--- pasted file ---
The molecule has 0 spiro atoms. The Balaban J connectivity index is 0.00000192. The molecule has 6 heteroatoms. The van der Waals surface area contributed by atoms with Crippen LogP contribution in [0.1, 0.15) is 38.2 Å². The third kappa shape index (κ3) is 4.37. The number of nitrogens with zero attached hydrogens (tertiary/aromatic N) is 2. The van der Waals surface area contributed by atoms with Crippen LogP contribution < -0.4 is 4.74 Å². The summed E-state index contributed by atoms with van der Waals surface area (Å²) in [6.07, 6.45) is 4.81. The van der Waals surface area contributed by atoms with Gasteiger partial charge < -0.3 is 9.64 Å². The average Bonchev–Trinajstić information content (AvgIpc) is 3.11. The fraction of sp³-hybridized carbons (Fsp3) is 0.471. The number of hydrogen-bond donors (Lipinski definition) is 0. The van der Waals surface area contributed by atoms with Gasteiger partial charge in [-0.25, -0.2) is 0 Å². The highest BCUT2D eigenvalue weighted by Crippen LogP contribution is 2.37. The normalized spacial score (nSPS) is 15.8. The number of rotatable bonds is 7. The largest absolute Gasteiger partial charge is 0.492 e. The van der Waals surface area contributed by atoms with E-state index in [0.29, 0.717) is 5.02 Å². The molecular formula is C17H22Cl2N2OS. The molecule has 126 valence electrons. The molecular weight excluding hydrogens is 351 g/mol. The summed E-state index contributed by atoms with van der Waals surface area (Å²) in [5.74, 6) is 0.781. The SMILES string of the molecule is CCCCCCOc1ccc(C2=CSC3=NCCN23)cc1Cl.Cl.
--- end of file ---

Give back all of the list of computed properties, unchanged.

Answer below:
The molecule has 0 spiro atoms. The Balaban J connectivity index is 0.00000192. The molecule has 6 heteroatoms. The van der Waals surface area contributed by atoms with Crippen LogP contribution in [0.1, 0.15) is 38.2 Å². The third kappa shape index (κ3) is 4.37. The number of nitrogens with zero attached hydrogens (tertiary/aromatic N) is 2. The van der Waals surface area contributed by atoms with Crippen LogP contribution < -0.4 is 4.74 Å². The summed E-state index contributed by atoms with van der Waals surface area (Å²) in [6.07, 6.45) is 4.81. The van der Waals surface area contributed by atoms with Gasteiger partial charge < -0.3 is 9.64 Å². The average Bonchev–Trinajstić information content (AvgIpc) is 3.11. The fraction of sp³-hybridized carbons (Fsp3) is 0.471. The number of hydrogen-bond donors (Lipinski definition) is 0. The van der Waals surface area contributed by atoms with Gasteiger partial charge in [-0.25, -0.2) is 0 Å². The highest BCUT2D eigenvalue weighted by Crippen LogP contribution is 2.37. The normalized spacial score (nSPS) is 15.8. The number of rotatable bonds is 7. The largest absolute Gasteiger partial charge is 0.492 e. The van der Waals surface area contributed by atoms with E-state index in [0.29, 0.717) is 5.02 Å². The molecular formula is C17H22Cl2N2OS. The molecule has 126 valence electrons. The molecular weight excluding hydrogens is 351 g/mol. The summed E-state index contributed by atoms with van der Waals surface area (Å²) in [5.74, 6) is 0.781. The SMILES string of the molecule is CCCCCCOc1ccc(C2=CSC3=NCCN23)cc1Cl.Cl.